"I’m going to go out there and do my thing and I’m not going to treat it like anything different." - Aljamain Sterling
For nearly two and a half minutes in 2011, Sterling was forced to defend submission after submission from Joel Roberts during a Bellator tryout.
“I really couldn’t do anything against the guy,” Sterling said of grappling with the jiu-jitsu black belt. “He pretty much got the best of me, but I defended all his submission attempts.”
Long Island’s Sterling was just 1-0 as a pro at the time, and he would go on to add six more wins without a loss to his record before a torn labrum that required surgery put him on the shelf for nearly 15 months. He admits that there were times when he wondered whether he would still be the same fighter he was when he returned.
“That crossed my mind a lot actually,” said Sterling. “But you have to fight those negative doubts and keep them out of your mind. Otherwise it can really start to bring you down. I talked to a couple people who had similar surgeries and they told me to keep positive, and if there was anybody they knew who could recover from it, it was me.”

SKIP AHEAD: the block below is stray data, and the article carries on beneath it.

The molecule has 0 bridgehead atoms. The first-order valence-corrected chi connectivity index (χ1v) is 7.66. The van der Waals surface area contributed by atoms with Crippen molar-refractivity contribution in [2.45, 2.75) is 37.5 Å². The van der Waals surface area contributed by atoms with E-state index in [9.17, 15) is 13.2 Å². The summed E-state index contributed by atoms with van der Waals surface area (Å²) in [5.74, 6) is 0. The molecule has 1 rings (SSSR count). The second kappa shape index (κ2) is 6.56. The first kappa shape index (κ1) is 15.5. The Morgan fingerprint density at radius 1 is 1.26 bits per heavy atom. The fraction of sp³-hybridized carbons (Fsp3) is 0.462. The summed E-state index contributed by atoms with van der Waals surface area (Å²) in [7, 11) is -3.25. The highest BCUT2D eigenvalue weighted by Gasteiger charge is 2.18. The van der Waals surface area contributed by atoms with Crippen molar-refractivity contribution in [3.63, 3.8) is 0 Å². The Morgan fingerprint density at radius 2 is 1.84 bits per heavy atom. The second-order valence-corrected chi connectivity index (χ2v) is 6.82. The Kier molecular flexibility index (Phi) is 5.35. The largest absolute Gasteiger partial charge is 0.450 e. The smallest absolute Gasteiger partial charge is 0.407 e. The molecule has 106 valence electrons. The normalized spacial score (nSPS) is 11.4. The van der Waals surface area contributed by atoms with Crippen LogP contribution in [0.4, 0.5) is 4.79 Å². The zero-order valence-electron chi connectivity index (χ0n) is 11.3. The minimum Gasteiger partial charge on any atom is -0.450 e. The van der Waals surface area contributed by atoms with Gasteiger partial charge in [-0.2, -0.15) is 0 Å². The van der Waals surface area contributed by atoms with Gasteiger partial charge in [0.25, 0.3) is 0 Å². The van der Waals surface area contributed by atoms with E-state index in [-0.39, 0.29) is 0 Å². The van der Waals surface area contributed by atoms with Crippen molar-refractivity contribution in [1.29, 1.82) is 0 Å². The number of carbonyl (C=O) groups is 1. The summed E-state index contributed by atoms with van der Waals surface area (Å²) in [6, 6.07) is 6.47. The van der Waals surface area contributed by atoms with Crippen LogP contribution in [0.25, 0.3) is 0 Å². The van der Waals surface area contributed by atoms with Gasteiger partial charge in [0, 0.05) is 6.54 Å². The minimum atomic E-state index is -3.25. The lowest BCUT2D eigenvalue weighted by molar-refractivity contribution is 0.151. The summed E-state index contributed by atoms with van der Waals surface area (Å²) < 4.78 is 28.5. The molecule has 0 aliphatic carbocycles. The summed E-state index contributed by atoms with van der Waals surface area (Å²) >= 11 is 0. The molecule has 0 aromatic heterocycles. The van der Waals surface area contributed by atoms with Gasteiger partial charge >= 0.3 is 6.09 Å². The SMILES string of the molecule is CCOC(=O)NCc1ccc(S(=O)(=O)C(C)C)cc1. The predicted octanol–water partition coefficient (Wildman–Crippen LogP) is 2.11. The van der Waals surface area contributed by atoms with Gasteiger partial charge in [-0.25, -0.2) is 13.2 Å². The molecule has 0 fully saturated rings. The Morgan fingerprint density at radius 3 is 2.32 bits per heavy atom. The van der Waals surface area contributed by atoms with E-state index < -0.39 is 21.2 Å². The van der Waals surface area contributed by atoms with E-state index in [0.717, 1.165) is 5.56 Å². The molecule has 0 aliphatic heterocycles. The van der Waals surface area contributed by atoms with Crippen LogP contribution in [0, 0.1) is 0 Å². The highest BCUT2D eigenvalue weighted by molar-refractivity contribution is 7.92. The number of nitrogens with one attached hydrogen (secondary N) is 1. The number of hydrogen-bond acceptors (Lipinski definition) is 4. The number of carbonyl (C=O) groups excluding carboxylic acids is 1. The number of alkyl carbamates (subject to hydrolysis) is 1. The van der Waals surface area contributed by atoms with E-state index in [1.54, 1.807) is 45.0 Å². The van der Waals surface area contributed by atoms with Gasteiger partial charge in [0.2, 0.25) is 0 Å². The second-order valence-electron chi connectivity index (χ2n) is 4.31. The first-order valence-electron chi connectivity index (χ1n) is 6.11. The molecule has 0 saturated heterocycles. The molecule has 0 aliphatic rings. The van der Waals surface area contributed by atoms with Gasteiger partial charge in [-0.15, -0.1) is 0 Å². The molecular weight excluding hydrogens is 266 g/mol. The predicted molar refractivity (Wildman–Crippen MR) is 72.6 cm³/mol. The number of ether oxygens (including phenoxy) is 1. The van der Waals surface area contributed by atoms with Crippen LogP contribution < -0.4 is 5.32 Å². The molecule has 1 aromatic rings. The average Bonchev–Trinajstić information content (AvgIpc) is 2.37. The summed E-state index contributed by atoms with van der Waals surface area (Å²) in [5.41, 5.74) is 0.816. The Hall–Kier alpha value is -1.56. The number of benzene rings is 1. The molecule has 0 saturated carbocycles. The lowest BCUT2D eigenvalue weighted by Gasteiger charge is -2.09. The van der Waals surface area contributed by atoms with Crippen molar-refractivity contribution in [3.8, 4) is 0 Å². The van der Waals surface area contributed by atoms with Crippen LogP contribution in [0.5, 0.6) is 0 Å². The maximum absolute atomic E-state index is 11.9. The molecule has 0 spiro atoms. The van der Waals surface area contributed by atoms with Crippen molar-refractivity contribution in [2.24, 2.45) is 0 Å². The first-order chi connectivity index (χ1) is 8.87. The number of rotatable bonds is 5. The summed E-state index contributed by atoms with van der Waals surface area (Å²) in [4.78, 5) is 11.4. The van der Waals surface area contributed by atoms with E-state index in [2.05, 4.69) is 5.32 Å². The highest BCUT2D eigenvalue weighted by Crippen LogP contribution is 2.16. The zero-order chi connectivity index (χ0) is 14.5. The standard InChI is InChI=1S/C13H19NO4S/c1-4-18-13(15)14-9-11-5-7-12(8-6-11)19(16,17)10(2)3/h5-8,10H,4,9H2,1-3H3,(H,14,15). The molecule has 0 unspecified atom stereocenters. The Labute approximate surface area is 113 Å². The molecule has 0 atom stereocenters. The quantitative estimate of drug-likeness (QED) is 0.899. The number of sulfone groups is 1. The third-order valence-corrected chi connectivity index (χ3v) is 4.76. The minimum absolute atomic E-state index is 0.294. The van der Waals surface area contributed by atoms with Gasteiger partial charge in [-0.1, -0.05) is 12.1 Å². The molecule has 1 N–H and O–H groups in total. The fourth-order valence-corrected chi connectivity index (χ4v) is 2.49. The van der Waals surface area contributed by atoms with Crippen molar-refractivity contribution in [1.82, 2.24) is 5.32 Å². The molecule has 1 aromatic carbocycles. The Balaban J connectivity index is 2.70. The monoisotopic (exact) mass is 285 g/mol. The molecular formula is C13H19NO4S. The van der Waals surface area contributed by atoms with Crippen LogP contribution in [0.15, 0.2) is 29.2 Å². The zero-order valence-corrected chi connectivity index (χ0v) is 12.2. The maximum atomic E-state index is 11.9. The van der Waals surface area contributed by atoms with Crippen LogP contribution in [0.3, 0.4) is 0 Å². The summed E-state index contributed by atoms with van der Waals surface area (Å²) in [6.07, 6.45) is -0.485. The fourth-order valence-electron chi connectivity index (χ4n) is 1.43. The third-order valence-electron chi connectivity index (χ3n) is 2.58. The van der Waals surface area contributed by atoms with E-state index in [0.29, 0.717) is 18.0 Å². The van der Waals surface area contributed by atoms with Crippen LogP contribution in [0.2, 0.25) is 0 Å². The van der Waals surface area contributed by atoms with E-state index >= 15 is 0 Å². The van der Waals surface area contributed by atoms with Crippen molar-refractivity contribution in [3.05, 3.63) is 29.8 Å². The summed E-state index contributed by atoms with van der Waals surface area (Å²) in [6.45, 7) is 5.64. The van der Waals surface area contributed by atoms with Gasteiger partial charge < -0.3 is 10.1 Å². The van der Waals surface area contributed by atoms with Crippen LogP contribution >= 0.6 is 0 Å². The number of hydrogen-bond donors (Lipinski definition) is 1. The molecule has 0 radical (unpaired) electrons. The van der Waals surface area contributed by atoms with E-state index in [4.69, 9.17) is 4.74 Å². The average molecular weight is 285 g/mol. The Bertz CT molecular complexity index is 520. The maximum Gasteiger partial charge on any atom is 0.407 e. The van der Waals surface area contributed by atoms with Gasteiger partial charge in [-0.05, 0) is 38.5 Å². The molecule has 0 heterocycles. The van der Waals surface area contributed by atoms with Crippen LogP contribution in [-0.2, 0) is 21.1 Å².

He did recover, and after a brutal rehab process, Sterling was cleared to return to active duty for a November 2, 2013 fight.
His opponent? Joel Roberts.
So not only does Sterling have to deal with the inevitable doubts that come in your first fight after surgery, but he has to face someone who got the better of him in their grapping session two years prior.
The result? Sterling took less than two minutes to submit Roberts via rear naked choke and move to 8-0 as a pro. He was back.
“I was on Cloud 9,” he said. “I know Roberts is a tough guy. When we fought I got the better of him in the stand-up. Then I ended up falling and I got the better of him on the ground. It just let me know how much I’ve come along in my game, and it gave me that much more confidence to know that I can go with those guys that are black belts and grapple and strike with the best.”
As for that YouTube video, he doesn’t care that it’s still up there.
“It’s okay,” he laughs. “If you’re not improving as an individual, then that becomes an issue because you’re going to be the same guy and it’s easy to figure you out. But if you’re improving and you’re showing that you’re evolving every time you step into that cage, then it doesn’t really make a difference whether they scout you or not. It’s kind of like what we say in wrestling. If a guy knows you’re gonna hit a blast double or high crotch, it doesn’t matter. If you’re that good at it, you’re that good at it. It doesn’t matter and he won’t be able to stop you. And that’s how I look at it.”
Unstoppable thus far, Sterling was a no-brainer pick to eventually become a member of the UFC’s bantamweight roster. But when he did get the call in late January to replace the injured Bryan Caraway against Lucas Martins, it was a bit of a surprise.
“I thought I had at least one more fight before I got called,” he said. “I wasn’t expecting to possibly try to get in until the Summertime.”